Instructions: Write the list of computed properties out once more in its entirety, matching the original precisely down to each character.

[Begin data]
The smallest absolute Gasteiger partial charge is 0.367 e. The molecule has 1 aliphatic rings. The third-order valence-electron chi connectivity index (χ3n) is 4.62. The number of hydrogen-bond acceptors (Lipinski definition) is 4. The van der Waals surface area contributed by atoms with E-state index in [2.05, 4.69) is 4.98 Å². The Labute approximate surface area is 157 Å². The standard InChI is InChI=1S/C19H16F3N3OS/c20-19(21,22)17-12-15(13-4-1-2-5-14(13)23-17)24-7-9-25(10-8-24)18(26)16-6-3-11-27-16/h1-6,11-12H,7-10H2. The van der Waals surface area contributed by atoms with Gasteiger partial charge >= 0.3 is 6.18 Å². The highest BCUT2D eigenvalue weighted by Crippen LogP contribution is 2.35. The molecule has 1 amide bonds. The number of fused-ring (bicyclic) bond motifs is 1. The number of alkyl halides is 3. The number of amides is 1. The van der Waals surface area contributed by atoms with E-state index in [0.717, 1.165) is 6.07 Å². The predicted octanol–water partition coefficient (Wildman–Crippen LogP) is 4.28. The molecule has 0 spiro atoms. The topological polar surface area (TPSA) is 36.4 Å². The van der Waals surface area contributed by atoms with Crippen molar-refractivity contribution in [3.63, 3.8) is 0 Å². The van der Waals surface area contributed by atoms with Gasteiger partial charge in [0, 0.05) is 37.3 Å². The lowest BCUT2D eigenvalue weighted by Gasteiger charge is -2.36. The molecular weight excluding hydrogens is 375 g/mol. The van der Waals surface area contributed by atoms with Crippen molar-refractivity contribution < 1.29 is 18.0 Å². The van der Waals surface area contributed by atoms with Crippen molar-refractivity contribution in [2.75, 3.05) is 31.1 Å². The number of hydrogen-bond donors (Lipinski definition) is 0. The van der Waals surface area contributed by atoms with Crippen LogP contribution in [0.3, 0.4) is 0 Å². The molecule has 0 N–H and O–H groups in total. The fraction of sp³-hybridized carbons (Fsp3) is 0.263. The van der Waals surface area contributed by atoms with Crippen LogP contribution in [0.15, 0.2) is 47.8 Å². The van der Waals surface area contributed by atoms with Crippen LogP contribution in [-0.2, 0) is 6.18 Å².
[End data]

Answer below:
The smallest absolute Gasteiger partial charge is 0.367 e. The molecule has 1 aliphatic rings. The third-order valence-electron chi connectivity index (χ3n) is 4.62. The number of hydrogen-bond acceptors (Lipinski definition) is 4. The van der Waals surface area contributed by atoms with E-state index in [2.05, 4.69) is 4.98 Å². The Labute approximate surface area is 157 Å². The standard InChI is InChI=1S/C19H16F3N3OS/c20-19(21,22)17-12-15(13-4-1-2-5-14(13)23-17)24-7-9-25(10-8-24)18(26)16-6-3-11-27-16/h1-6,11-12H,7-10H2. The van der Waals surface area contributed by atoms with Gasteiger partial charge >= 0.3 is 6.18 Å². The highest BCUT2D eigenvalue weighted by Crippen LogP contribution is 2.35. The molecule has 1 amide bonds. The number of fused-ring (bicyclic) bond motifs is 1. The number of alkyl halides is 3. The number of amides is 1. The van der Waals surface area contributed by atoms with E-state index in [0.717, 1.165) is 6.07 Å². The predicted octanol–water partition coefficient (Wildman–Crippen LogP) is 4.28. The molecule has 0 spiro atoms. The topological polar surface area (TPSA) is 36.4 Å². The van der Waals surface area contributed by atoms with Crippen molar-refractivity contribution in [3.63, 3.8) is 0 Å². The van der Waals surface area contributed by atoms with Gasteiger partial charge in [0, 0.05) is 37.3 Å². The lowest BCUT2D eigenvalue weighted by Gasteiger charge is -2.36. The molecular weight excluding hydrogens is 375 g/mol. The van der Waals surface area contributed by atoms with Crippen molar-refractivity contribution < 1.29 is 18.0 Å². The van der Waals surface area contributed by atoms with Crippen molar-refractivity contribution in [2.75, 3.05) is 31.1 Å². The number of hydrogen-bond donors (Lipinski definition) is 0. The van der Waals surface area contributed by atoms with Crippen LogP contribution in [0.3, 0.4) is 0 Å². The molecule has 0 N–H and O–H groups in total. The fraction of sp³-hybridized carbons (Fsp3) is 0.263. The van der Waals surface area contributed by atoms with Crippen LogP contribution in [0.15, 0.2) is 47.8 Å². The van der Waals surface area contributed by atoms with Crippen LogP contribution in [-0.2, 0) is 6.18 Å².